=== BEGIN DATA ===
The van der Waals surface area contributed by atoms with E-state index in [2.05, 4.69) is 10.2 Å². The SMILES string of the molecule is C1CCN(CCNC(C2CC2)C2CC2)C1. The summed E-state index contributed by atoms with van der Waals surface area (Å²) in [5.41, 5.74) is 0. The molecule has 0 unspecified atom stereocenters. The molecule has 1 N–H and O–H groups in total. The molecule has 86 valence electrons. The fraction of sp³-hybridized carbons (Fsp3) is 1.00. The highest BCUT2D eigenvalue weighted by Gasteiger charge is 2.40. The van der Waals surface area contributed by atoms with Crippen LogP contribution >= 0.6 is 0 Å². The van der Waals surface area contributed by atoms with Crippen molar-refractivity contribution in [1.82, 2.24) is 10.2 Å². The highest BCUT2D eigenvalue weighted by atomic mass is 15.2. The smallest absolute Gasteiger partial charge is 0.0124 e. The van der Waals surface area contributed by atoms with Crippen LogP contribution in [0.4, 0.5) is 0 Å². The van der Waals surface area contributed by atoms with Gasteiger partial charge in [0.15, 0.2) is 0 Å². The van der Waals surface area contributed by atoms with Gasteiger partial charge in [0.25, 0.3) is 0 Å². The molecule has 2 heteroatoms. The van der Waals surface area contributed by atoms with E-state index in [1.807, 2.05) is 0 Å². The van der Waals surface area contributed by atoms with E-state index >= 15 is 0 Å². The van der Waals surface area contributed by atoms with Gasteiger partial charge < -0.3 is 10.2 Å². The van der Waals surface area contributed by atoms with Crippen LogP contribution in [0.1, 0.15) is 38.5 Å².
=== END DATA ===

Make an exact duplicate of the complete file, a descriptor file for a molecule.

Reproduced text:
The van der Waals surface area contributed by atoms with E-state index in [2.05, 4.69) is 10.2 Å². The SMILES string of the molecule is C1CCN(CCNC(C2CC2)C2CC2)C1. The summed E-state index contributed by atoms with van der Waals surface area (Å²) in [5.41, 5.74) is 0. The molecule has 0 unspecified atom stereocenters. The molecule has 1 N–H and O–H groups in total. The molecule has 86 valence electrons. The fraction of sp³-hybridized carbons (Fsp3) is 1.00. The highest BCUT2D eigenvalue weighted by Gasteiger charge is 2.40. The van der Waals surface area contributed by atoms with Crippen LogP contribution >= 0.6 is 0 Å². The van der Waals surface area contributed by atoms with Crippen molar-refractivity contribution in [1.82, 2.24) is 10.2 Å². The highest BCUT2D eigenvalue weighted by atomic mass is 15.2. The smallest absolute Gasteiger partial charge is 0.0124 e. The van der Waals surface area contributed by atoms with Crippen LogP contribution in [0.4, 0.5) is 0 Å². The van der Waals surface area contributed by atoms with Gasteiger partial charge in [0.15, 0.2) is 0 Å². The van der Waals surface area contributed by atoms with Gasteiger partial charge in [0.25, 0.3) is 0 Å². The molecule has 2 heteroatoms. The van der Waals surface area contributed by atoms with E-state index in [1.807, 2.05) is 0 Å². The van der Waals surface area contributed by atoms with E-state index >= 15 is 0 Å². The van der Waals surface area contributed by atoms with Gasteiger partial charge < -0.3 is 10.2 Å². The van der Waals surface area contributed by atoms with Crippen LogP contribution in [0.1, 0.15) is 38.5 Å².